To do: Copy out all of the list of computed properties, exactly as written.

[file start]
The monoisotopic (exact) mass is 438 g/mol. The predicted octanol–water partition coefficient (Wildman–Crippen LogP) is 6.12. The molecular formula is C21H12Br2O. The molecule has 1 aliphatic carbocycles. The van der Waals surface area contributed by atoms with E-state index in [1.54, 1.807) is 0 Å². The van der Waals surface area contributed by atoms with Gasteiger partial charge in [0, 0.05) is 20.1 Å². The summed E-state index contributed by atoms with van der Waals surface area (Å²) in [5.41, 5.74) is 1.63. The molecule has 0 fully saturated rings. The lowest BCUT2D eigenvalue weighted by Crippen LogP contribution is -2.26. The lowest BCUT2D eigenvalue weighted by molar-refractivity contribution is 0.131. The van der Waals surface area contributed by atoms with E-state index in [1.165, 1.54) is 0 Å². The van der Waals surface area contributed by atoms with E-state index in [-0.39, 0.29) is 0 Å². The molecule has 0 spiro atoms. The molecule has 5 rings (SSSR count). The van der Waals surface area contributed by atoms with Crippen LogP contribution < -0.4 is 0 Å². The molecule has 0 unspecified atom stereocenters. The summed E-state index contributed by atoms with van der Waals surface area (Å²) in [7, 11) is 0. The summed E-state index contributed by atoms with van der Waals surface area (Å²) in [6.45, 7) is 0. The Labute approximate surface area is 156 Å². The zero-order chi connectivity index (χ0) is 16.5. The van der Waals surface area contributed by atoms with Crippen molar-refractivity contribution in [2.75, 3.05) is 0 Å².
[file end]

The monoisotopic (exact) mass is 438 g/mol. The predicted octanol–water partition coefficient (Wildman–Crippen LogP) is 6.12. The molecular formula is C21H12Br2O. The molecule has 1 aliphatic carbocycles. The van der Waals surface area contributed by atoms with E-state index in [1.54, 1.807) is 0 Å². The van der Waals surface area contributed by atoms with Gasteiger partial charge in [0, 0.05) is 20.1 Å². The summed E-state index contributed by atoms with van der Waals surface area (Å²) in [5.41, 5.74) is 1.63. The molecule has 0 fully saturated rings. The lowest BCUT2D eigenvalue weighted by Crippen LogP contribution is -2.26. The lowest BCUT2D eigenvalue weighted by molar-refractivity contribution is 0.131. The van der Waals surface area contributed by atoms with E-state index in [1.165, 1.54) is 0 Å². The van der Waals surface area contributed by atoms with E-state index in [-0.39, 0.29) is 0 Å². The molecule has 0 spiro atoms. The molecule has 5 rings (SSSR count). The van der Waals surface area contributed by atoms with Crippen LogP contribution < -0.4 is 0 Å². The molecule has 0 unspecified atom stereocenters. The summed E-state index contributed by atoms with van der Waals surface area (Å²) in [7, 11) is 0. The summed E-state index contributed by atoms with van der Waals surface area (Å²) in [6.45, 7) is 0. The Labute approximate surface area is 156 Å². The zero-order chi connectivity index (χ0) is 16.5. The van der Waals surface area contributed by atoms with Crippen molar-refractivity contribution in [2.75, 3.05) is 0 Å².